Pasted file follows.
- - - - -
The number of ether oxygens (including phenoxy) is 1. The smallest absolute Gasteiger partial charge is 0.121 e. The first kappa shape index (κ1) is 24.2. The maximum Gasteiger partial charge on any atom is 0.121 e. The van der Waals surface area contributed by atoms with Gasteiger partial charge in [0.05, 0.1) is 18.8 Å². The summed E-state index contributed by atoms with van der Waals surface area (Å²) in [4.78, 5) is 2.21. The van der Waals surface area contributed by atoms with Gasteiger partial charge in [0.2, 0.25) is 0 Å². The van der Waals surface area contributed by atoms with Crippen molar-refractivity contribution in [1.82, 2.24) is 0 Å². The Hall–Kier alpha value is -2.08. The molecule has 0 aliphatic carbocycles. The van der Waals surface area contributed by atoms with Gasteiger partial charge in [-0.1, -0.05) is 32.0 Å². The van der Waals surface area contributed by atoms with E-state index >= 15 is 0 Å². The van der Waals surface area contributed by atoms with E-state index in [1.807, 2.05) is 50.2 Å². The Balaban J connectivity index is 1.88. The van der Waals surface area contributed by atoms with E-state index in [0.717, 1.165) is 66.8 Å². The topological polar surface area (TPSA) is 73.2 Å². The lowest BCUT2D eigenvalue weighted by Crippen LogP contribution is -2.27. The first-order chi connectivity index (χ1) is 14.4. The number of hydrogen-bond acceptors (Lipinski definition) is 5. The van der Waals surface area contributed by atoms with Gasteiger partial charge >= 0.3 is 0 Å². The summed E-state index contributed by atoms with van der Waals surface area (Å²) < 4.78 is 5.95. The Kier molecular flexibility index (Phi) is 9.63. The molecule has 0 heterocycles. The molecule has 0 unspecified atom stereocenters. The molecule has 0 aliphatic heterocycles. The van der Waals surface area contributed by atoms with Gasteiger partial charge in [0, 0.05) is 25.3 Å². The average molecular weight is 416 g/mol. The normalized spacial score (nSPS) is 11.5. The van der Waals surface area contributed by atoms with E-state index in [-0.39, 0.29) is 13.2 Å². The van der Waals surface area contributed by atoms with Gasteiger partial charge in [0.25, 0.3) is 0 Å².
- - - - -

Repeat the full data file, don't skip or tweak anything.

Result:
The number of ether oxygens (including phenoxy) is 1. The smallest absolute Gasteiger partial charge is 0.121 e. The first kappa shape index (κ1) is 24.2. The maximum Gasteiger partial charge on any atom is 0.121 e. The van der Waals surface area contributed by atoms with Gasteiger partial charge in [0.05, 0.1) is 18.8 Å². The summed E-state index contributed by atoms with van der Waals surface area (Å²) in [4.78, 5) is 2.21. The van der Waals surface area contributed by atoms with Gasteiger partial charge in [0.2, 0.25) is 0 Å². The van der Waals surface area contributed by atoms with Crippen molar-refractivity contribution in [1.82, 2.24) is 0 Å². The Hall–Kier alpha value is -2.08. The molecule has 0 aliphatic carbocycles. The van der Waals surface area contributed by atoms with Gasteiger partial charge in [-0.1, -0.05) is 32.0 Å². The van der Waals surface area contributed by atoms with E-state index >= 15 is 0 Å². The van der Waals surface area contributed by atoms with E-state index in [1.807, 2.05) is 50.2 Å². The Balaban J connectivity index is 1.88. The van der Waals surface area contributed by atoms with E-state index in [0.717, 1.165) is 66.8 Å². The topological polar surface area (TPSA) is 73.2 Å². The lowest BCUT2D eigenvalue weighted by Crippen LogP contribution is -2.27. The first-order chi connectivity index (χ1) is 14.4. The number of hydrogen-bond acceptors (Lipinski definition) is 5. The van der Waals surface area contributed by atoms with Gasteiger partial charge >= 0.3 is 0 Å². The summed E-state index contributed by atoms with van der Waals surface area (Å²) < 4.78 is 5.95. The Kier molecular flexibility index (Phi) is 9.63. The molecule has 0 heterocycles. The molecule has 0 unspecified atom stereocenters. The molecule has 0 aliphatic heterocycles. The van der Waals surface area contributed by atoms with Gasteiger partial charge in [0, 0.05) is 25.3 Å². The average molecular weight is 416 g/mol. The normalized spacial score (nSPS) is 11.5. The van der Waals surface area contributed by atoms with E-state index in [-0.39, 0.29) is 13.2 Å². The van der Waals surface area contributed by atoms with Gasteiger partial charge in [0.25, 0.3) is 0 Å².